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PLoS One. 2012;7(1):e29653. doi: 10.1371/journal.pone.0029653. Epub 2012 Jan 5.

Expression signature of IFN/STAT1 signaling genes predicts poor survival outcome in glioblastoma multiforme in a subtype-specific manner.

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Department of Biostatistics (Section on Statistical Genetics), University of Alabama at Birmingham, Birmingham, Alabama, United States of America.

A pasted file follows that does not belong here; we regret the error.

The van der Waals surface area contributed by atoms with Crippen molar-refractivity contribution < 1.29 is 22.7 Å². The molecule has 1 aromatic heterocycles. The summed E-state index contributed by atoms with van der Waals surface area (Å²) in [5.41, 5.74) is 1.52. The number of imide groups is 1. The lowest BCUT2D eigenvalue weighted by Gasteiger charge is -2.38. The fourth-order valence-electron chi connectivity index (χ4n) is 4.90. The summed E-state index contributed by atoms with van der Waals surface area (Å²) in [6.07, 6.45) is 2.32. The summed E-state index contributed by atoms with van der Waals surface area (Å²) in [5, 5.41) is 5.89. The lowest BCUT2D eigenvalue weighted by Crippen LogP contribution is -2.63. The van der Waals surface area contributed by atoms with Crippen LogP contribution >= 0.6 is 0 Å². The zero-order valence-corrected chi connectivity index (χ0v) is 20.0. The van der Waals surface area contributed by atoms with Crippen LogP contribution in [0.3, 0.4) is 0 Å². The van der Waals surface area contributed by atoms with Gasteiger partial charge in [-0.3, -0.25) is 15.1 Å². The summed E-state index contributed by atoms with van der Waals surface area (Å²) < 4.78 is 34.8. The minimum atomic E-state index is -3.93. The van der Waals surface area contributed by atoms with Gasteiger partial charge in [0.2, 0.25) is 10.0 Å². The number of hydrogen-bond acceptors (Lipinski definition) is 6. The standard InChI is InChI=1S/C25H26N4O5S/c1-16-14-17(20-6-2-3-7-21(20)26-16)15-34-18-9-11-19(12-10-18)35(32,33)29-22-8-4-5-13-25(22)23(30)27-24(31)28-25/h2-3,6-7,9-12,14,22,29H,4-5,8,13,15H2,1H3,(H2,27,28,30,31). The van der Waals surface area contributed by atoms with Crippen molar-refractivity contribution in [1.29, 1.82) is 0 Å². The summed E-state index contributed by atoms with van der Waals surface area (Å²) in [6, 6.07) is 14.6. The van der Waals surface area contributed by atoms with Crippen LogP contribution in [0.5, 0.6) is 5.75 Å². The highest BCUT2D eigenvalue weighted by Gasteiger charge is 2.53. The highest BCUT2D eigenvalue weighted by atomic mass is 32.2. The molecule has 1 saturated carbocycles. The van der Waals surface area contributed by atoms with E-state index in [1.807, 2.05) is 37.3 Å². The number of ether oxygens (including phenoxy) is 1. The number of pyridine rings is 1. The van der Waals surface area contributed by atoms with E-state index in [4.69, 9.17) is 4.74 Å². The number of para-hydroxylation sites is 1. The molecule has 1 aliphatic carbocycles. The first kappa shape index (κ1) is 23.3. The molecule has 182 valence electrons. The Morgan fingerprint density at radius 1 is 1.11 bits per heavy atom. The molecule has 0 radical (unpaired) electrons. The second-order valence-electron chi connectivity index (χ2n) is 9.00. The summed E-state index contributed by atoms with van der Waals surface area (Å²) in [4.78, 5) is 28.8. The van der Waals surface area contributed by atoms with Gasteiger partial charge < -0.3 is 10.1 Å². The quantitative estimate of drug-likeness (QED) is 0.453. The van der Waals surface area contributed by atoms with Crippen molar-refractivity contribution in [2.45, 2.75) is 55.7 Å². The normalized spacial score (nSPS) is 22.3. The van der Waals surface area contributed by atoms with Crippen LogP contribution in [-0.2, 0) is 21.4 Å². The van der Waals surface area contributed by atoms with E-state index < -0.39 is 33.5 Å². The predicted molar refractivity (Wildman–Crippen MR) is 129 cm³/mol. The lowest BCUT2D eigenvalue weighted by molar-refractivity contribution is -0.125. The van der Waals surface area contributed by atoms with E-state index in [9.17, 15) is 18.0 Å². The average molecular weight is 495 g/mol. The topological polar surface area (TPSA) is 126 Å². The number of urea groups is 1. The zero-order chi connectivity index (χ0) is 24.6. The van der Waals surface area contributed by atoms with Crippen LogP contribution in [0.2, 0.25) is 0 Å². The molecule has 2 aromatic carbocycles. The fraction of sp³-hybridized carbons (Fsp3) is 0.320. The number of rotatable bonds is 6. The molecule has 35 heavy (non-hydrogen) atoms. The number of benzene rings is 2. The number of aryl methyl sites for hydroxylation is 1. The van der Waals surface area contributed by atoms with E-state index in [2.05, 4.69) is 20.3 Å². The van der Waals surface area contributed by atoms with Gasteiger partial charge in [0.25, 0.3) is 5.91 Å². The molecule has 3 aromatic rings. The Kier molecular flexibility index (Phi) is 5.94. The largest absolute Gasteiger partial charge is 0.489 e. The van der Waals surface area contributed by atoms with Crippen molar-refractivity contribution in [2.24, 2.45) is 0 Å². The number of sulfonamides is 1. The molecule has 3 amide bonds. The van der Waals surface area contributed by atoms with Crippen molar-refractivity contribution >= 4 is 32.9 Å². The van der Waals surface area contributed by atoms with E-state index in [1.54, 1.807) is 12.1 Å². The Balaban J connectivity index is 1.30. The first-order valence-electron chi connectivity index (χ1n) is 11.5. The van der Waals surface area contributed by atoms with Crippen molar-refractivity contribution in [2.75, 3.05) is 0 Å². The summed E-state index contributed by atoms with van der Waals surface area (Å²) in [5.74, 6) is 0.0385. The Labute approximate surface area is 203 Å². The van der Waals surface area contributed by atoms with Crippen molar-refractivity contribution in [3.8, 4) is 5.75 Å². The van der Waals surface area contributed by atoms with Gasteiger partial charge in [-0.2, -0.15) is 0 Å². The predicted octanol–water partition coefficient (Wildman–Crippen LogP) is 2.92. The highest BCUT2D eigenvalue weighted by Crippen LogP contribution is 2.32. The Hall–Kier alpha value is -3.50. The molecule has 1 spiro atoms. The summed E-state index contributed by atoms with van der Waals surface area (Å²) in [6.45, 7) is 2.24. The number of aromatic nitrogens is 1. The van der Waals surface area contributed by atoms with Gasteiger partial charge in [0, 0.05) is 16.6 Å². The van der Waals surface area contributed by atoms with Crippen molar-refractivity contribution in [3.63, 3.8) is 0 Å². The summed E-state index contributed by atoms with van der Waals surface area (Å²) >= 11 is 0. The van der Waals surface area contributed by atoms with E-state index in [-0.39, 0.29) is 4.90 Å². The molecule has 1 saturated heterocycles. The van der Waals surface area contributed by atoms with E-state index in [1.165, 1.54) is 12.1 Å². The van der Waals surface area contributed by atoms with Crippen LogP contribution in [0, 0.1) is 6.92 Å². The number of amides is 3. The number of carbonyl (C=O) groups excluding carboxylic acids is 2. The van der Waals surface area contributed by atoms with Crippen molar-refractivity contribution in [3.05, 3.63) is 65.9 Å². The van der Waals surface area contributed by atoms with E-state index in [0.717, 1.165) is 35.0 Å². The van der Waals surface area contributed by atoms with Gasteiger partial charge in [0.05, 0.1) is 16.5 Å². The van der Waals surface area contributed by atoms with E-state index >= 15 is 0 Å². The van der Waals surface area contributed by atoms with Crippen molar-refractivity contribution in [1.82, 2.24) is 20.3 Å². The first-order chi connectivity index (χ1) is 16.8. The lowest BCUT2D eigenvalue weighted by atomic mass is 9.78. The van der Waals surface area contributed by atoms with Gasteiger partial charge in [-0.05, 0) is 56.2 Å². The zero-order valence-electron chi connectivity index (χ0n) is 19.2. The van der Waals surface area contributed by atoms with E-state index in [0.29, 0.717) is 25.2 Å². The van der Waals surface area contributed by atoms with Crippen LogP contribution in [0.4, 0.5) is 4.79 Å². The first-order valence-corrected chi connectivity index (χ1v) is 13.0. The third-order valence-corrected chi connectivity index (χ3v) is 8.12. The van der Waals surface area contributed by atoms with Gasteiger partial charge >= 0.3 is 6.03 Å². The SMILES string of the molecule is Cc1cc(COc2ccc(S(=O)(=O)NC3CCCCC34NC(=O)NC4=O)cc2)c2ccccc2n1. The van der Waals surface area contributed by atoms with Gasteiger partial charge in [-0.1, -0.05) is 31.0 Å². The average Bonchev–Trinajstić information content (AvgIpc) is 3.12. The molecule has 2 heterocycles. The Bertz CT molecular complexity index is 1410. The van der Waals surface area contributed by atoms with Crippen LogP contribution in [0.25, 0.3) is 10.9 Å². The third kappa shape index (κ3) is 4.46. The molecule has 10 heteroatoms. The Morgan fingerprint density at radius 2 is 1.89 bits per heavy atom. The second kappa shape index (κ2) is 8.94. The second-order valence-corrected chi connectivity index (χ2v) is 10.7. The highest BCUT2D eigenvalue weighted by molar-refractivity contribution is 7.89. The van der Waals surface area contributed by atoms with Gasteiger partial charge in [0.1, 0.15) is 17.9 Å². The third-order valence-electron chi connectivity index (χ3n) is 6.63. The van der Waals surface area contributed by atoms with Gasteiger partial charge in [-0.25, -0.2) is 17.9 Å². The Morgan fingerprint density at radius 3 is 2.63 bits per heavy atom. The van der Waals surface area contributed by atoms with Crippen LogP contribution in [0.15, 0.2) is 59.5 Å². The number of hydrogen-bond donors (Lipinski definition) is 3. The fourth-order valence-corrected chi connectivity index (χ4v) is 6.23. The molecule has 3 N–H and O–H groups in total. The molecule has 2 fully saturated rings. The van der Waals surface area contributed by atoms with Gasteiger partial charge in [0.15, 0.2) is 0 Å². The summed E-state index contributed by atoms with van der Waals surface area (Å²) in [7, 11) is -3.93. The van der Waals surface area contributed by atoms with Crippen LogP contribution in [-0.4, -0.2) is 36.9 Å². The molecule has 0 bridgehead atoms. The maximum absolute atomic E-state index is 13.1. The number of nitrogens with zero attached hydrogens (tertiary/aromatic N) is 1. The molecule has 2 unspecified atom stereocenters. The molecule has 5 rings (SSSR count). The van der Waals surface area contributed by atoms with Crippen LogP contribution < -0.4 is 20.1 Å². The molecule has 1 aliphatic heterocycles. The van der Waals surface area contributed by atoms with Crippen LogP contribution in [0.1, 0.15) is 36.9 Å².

Previous reports have implicated an induction of genes in IFN/STAT1 (Interferon/STAT1) signaling in radiation resistant and prosurvival tumor phenotypes in a number of cancer cell lines, and we have hypothesized that upregulation of these genes may be predictive of poor survival outcome and/or treatment response in Glioblastoma Multiforme (GBM) patients. We have developed a list of 8 genes related to IFN/STAT1 that we hypothesize to be predictive of poor survival in GBM patients. Our working hypothesis that over-expression of this gene signature predicts poor survival outcome in GBM patients was confirmed, and in addition, it was demonstrated that the survival model was highly subtype-dependent, with strong dependence in the Proneural subtype and no detected dependence in the Classical and Mesenchymal subtypes. We developed a specific multi-gene survival model for the Proneural subtype in the TCGA (the Cancer Genome Atlas) discovery set which we have validated in the TCGA validation set. In addition, we have performed network analysis in the form of Bayesian Network discovery and Ingenuity Pathway Analysis to further dissect the underlying biology of this gene signature in the etiology of GBM. We theorize that the strong predictive value of the IFN/STAT1 gene signature in the Proneural subtype may be due to chemotherapy and/or radiation resistance induced through prolonged constitutive signaling of these genes during the course of the illness. The results of this study have implications both for better prediction models for survival outcome in GBM and for improved understanding of the underlying subtype-specific molecular mechanisms for GBM tumor progression and treatment response.

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